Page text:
Microsoft has introduced a new version of Windows XP designed for computers sold in emerging markets — and analysts contend that is a sign that the Redmond, Washington-based software giant is worried about threats to its leading market position by Linux as well as to its bottom line by pirates.
Popularly known as “XP Lite,” the new stripped-down edition of the operating system will begin appearing on PCs sold in Thailand, Malaysia, and Indonesia in October as part of a pilot program to introduce the software to emerging markets, according to a statement by the software maker.
Later this year, two more countries will be added to the pilot program, Microsoft said. Their names will be announced following final discussions with the governments and partners involved.
No pricing for the product was disclosed.
“Technology serves as a catalyzing force for economic and social change around the world, but too many countries still lack basic digital skills and access,” Microsoft Worldwide Public Sector Senior Vice PresidentMaggie Wilderotter said in a statement.
“By providing a technology solution that is low-cost, tailored and localized, and delivered in a manner that meets country-specific needs, we hope to create opportunities for more global communities to realize the boundless social and economic potential of the digital ecosystem,” she added.
Worried About Linux
In addition to enhancing the digital ecosystem, analysts say Microsoft hopes to stem the spread of Linux into developing markets, where price sensitivity plays a crucial role in the buying decisions of computer consumers. According to some industry reports, Windows XP PCs can sell for as much as 20 percent more than Linux PCs.
“Microsoft realizes — unlike North America and Western Europe — the one-price-for-all pricing model isn’t going to fit in the Asian market,” Laura DiDio, a senior analyst with the Yankee Group in Boston, told LinuxInsider.
“If Microsoft wants to play in this market and not get co-opted by Linux, they’re going to have to slash prices and provide a cost-effective, aggressively priced PC,” she maintained.
Get Them Young
She noted that Microsoft has augmented its Windows proselytizing efforts in the Asia-Pacific region by distributing free software in public schools. “They know that if you get them while they’re young, you usually keep them when they reach the workplace,” she said.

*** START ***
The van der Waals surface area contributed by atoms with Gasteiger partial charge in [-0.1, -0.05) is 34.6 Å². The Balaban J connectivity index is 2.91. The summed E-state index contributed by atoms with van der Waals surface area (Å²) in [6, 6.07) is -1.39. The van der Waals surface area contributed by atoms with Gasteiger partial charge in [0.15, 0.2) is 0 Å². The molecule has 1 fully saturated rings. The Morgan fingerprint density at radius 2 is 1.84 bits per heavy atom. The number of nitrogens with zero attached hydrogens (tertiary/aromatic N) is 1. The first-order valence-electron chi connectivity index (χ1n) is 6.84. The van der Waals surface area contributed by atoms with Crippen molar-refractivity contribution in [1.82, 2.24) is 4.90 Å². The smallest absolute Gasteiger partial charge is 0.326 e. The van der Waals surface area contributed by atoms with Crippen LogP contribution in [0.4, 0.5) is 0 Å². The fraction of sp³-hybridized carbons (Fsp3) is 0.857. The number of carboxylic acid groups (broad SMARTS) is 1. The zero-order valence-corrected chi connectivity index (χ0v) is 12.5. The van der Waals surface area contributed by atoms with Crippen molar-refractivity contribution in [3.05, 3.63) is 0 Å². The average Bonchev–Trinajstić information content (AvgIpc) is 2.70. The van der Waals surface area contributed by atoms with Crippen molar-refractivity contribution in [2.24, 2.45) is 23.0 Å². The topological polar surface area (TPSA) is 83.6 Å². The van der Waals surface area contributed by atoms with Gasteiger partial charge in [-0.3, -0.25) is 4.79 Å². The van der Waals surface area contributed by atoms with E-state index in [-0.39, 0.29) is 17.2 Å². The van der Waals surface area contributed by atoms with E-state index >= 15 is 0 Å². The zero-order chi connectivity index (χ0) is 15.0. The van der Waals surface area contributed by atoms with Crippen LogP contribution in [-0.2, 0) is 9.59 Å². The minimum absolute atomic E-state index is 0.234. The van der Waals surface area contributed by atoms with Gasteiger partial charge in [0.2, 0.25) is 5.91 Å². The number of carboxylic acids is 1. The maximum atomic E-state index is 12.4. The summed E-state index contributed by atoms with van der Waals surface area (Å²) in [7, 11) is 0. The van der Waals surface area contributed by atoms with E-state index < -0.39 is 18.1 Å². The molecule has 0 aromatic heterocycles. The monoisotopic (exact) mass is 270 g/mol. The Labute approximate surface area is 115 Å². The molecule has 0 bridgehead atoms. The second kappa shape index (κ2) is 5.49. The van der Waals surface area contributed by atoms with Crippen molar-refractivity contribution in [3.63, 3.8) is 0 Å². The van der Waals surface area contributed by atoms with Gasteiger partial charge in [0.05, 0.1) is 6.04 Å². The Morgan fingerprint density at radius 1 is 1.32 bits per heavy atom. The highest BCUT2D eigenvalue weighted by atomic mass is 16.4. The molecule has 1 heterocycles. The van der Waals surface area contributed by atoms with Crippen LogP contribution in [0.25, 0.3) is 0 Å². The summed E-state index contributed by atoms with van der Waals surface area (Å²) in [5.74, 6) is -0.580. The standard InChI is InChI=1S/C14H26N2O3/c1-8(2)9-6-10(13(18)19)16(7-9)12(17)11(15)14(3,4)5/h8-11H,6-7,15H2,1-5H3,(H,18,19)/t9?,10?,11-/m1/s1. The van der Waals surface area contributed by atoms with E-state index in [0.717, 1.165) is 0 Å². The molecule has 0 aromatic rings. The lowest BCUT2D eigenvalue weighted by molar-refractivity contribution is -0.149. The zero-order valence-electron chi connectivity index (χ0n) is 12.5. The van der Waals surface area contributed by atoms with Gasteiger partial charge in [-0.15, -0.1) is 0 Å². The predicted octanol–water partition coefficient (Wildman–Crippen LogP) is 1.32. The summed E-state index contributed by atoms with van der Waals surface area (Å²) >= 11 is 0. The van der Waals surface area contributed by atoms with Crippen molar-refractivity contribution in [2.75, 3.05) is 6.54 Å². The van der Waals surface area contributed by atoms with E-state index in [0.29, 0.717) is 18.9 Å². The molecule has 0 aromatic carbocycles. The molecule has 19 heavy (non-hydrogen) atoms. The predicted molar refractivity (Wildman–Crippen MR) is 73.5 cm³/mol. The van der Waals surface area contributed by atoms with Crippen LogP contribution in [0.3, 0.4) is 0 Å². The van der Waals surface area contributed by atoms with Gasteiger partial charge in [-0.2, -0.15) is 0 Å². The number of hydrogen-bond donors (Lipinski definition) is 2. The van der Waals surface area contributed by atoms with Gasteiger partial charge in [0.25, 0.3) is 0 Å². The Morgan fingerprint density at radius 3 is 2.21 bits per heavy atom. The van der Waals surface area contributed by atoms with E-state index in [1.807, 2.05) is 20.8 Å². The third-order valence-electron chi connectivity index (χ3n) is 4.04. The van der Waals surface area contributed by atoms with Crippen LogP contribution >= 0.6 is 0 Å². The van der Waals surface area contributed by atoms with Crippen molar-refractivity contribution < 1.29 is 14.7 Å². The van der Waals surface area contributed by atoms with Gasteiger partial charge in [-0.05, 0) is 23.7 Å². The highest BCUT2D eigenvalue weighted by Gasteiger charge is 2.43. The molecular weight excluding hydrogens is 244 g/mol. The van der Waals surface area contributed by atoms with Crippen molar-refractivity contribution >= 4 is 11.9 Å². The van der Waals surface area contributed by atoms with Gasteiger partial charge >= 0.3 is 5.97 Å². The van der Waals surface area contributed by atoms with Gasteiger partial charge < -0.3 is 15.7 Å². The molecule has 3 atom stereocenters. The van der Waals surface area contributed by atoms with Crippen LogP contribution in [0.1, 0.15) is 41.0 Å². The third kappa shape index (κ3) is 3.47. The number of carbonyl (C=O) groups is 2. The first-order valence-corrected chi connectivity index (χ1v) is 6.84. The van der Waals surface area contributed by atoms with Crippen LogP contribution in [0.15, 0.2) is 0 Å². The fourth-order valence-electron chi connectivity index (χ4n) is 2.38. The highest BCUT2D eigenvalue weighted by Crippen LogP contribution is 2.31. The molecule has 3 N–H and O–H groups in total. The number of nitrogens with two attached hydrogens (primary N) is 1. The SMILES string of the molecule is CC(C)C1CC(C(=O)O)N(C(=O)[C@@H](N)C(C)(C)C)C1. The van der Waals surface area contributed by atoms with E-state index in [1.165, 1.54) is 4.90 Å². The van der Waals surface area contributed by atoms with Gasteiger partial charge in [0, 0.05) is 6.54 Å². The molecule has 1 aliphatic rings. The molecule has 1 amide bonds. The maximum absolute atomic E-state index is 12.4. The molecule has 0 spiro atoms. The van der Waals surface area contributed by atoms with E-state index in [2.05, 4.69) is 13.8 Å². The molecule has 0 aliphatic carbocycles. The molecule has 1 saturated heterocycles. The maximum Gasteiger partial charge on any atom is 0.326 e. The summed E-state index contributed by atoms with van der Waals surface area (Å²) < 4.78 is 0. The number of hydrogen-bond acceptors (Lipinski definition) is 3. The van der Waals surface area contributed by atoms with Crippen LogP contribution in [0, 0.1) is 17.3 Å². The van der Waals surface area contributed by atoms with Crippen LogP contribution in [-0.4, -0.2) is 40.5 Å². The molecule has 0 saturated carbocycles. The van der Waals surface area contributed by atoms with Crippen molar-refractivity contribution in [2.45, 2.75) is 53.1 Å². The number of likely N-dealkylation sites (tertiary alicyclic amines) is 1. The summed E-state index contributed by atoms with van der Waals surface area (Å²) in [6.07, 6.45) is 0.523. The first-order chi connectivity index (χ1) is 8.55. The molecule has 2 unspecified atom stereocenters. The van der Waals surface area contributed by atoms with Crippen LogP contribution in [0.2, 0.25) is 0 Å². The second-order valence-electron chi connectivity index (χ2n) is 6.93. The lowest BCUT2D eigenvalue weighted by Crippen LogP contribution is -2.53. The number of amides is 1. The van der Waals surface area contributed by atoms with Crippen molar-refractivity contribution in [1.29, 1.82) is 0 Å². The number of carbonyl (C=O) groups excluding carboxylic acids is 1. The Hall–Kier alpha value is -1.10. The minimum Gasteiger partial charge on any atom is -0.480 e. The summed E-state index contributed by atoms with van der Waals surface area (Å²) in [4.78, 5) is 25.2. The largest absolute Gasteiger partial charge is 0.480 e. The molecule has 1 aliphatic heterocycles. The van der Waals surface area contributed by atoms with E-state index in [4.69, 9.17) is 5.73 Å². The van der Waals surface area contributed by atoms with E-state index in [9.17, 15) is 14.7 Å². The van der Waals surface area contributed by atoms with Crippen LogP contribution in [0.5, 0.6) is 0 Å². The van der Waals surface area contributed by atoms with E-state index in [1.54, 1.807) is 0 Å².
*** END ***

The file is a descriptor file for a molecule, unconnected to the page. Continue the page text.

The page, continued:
While pricing is a big consideration for new PC users, it isn’t an overreaching one, contends Open Source Initiative (OSI) Vice President Russell Nelson.
“It’s not about price,” he told LinuxInsider. “It’s about reducing the risks to your business by having the ability to make the code do what you want it to do.”
Linux isn’t Microsoft’s only problem in developing markets, which have a reputation for being hotbeds of software piracy.
“Microsoft’s strategy with XP Lite is to bring people — who may otherwise be pirating software and creating an illegally installed base of XP and other software — into the fold by lowering the price point,” Alex Manfredi, in Miami, Florida, program director for global project management for research firm IDC told LinuxInsider.
“All our studies and surveys indicate that there is an inflection point in pricing where people begin to see the value in purchasing legal software and all the benefits that come with it,” he said. “Microsoft is using the carrot approach instead of the stick.”
Piracy Hurts Linux
Piracy doesn’t only hurt Microsoft; it hurts Linux as well, OSI’s Nelson maintained.
“All Linux users should be in Microsoft’s camp in this regard,” he said, adding, “The reason being that it will push the people who are price sensitive into the Linux camp.”
He argued that Linux users, who do not have to pay licensing fees, should encourage everyone to pay licensing fees to vendors who require them. “Why not?” he asked. “It’s good for us. It emphasizes the business risk of relying on a vendor for getting your software.”